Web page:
What can employers do to create workplaces that support the mental and physical wellbeing of employees? Louise Aston discusses how healthy workforce’s in turn become more profitable and productive. 

Musculoskeletal (MSK) disorders and mental ill health are the two major causes of days lost to sickness absence for employers today. MSK leads to 30.6 million days lost, costing £100 billion a year, with one in eight of the working age population report having an MSK problem. Mental health is estimated to cost the UK economy £70 billion a year, with 15.2 million days lost annually due to stress, anxiety and depression.

These figures mean that adopting a strategic and proactive ‘whole person’ approach to physical and mental wellbeing in the workplace is more essential than ever before. While I am fortunate enough to meet many employers that do recognise the value of this approach, there are still senior leaders who do not view employee wellbeing and engagement as an integral part of how business operates. Basic legal requirements can be met, but the pressures of meeting quarterly targets and operating in a 24/7 global economy mean that ‘wellbeing’ can be all too easily undervalued.

Healthy, engaged and resilient workforces are more productive and profitable in terms of efficiency, loyalty, retention and sustainable performance. Yet in 2015, UK workforces were 31% less productive than those of the US and 17% less productive than the rest of the G7 countries, despite similar working hours. This productivity puzzle will have many components, but wellbeing must be acknowledged by employers as a factor; physical and mental health issues have a significant impact on productivity. MSK disorders, such as back, shoulder and knee pain, make up the largest number of working days lost in the UK (the 30.6 million days a year referenced above). Meanwhile, more than 15 million sickness days were attributed to stress, anxiety and depression in 2013, and presenteeism from mental ill health costs the UK £15.1 billion per year.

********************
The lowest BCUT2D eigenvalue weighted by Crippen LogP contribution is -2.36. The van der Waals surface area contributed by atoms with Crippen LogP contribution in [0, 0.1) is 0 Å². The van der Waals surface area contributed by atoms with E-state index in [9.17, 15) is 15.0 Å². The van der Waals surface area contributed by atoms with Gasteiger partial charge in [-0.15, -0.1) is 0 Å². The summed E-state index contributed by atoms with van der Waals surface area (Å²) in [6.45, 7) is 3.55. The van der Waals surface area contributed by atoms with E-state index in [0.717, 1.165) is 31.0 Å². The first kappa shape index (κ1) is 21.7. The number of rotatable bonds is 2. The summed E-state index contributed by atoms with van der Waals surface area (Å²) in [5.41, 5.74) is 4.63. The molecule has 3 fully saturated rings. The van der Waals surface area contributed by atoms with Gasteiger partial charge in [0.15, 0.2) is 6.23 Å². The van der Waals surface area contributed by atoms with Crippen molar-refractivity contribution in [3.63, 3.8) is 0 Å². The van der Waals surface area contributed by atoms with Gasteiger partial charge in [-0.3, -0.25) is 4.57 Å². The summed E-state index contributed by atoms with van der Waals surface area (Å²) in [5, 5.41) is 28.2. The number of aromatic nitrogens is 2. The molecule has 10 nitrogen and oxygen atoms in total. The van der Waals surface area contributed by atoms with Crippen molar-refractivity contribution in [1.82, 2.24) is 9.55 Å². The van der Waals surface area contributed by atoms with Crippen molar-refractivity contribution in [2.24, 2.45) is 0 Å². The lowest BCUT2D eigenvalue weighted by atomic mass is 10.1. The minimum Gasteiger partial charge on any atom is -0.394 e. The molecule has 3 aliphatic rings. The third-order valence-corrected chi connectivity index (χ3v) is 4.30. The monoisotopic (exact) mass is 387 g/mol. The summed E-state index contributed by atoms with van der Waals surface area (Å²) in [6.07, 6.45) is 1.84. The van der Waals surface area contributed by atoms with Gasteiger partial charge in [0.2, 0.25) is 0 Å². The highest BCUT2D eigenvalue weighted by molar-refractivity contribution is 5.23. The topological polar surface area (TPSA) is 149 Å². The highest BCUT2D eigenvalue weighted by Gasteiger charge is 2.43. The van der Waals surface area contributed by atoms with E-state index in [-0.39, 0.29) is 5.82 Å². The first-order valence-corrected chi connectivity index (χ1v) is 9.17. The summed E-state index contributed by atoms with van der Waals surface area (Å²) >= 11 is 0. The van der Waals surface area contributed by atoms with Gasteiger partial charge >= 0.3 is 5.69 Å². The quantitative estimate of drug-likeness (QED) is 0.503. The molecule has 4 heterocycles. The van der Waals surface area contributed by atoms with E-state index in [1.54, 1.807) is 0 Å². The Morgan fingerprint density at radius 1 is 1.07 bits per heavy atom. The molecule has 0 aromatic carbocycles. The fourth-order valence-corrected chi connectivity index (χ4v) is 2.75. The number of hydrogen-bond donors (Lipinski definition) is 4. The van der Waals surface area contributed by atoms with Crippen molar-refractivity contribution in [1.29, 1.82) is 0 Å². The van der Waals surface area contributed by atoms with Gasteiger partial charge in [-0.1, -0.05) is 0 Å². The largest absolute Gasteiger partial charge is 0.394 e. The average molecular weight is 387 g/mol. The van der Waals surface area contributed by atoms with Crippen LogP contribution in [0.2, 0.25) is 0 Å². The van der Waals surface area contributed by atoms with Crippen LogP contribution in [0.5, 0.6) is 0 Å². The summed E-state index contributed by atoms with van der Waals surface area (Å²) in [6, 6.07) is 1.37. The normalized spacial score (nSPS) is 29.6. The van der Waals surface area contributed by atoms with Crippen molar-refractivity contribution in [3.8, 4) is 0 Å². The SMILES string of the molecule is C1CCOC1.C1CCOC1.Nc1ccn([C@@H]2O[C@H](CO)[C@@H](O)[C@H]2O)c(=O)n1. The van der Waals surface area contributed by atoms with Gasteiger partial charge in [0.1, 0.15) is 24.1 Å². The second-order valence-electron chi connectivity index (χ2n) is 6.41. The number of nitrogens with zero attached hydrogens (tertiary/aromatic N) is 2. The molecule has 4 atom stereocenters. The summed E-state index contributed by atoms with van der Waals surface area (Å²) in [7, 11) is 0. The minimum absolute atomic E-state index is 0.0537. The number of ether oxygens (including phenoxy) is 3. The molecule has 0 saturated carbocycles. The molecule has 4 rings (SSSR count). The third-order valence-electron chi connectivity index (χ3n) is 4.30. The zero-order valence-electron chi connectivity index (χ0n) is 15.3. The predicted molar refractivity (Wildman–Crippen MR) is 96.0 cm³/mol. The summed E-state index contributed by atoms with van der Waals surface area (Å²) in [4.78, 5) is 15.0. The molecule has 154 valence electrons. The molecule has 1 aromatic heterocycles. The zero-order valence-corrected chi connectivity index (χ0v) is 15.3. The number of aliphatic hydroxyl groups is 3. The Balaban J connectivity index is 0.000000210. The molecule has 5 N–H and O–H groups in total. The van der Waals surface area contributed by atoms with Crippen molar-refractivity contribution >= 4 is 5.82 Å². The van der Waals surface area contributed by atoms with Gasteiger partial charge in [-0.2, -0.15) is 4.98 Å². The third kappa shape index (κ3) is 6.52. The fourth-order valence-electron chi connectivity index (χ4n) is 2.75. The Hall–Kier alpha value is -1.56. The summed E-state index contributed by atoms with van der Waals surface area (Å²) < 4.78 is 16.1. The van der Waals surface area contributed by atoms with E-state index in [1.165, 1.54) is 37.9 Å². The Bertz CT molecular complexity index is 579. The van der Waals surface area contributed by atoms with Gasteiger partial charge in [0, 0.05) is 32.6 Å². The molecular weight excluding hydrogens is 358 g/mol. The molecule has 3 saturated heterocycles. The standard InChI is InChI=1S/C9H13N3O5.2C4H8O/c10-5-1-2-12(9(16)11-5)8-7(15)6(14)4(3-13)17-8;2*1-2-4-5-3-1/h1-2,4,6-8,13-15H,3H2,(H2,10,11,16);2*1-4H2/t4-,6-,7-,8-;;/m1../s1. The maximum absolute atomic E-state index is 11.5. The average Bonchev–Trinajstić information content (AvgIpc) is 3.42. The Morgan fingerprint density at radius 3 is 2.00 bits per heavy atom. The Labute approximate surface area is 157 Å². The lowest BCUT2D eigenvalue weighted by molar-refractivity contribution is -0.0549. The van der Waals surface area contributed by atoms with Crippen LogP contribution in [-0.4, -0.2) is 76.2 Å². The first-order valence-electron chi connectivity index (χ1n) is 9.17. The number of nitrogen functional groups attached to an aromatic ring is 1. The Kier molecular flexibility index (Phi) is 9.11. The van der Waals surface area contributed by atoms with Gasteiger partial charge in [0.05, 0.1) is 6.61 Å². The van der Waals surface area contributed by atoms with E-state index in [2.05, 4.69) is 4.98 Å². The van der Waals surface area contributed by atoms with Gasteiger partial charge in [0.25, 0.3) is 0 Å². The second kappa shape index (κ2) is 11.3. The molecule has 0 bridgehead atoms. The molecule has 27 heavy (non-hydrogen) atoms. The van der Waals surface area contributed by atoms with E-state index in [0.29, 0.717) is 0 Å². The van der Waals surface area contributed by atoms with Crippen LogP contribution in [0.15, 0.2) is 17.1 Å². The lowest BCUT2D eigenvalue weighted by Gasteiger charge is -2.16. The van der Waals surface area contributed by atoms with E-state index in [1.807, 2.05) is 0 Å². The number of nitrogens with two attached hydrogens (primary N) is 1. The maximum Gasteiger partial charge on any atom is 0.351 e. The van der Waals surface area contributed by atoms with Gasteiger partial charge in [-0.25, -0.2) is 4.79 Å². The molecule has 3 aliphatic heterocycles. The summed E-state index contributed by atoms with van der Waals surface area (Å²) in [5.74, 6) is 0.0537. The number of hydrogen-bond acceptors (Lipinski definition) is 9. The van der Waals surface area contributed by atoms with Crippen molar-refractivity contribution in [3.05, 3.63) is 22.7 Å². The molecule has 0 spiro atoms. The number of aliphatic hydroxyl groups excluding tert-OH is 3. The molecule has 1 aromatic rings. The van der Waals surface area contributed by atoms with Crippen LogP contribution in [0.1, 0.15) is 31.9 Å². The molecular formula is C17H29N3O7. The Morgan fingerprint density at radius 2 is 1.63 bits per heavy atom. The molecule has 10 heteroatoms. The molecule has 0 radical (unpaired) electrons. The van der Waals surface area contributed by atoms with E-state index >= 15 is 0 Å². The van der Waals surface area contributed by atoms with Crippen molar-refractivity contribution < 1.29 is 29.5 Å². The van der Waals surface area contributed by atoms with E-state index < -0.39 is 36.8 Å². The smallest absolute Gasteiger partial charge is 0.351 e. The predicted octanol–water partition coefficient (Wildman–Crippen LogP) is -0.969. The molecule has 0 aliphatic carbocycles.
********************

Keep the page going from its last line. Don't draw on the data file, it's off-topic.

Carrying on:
This data makes the business case for investing in a ‘whole systems, whole person’ approach to wellbeing clear. By this I mean putting mental wellbeing on a par with physical wellbeing and recognising the inextricable links between the two. Stress can manifest itself as MSK disorders, whilst an MSK issue can result in sufferers experiencing poor mental health and depression. If an employer addresses both, the results will be twofold.

Many employees will feel comfortable discussing their physical health at work, but this is not necessarily the case for all complaints and certainly not the case with mental health. Business in the Community’s Mental Health at Work report found that whilst 77% of employees had experienced symptoms of poor mental health, with 62% saying work was a contributing factor to those symptoms, only 11% of employees discussed a recent mental health problem with their manager. This reinforces just how prevalent stigma and fear of disclosure around mental health is. This fear can also relate to physical health; a condition can become aggravated because an employee feels unable to discuss it openly with a line manager, through embarrassment or concern about being penalised at work. Failure to address either at an early stage can cause a more serious injury or more detrimental consequences.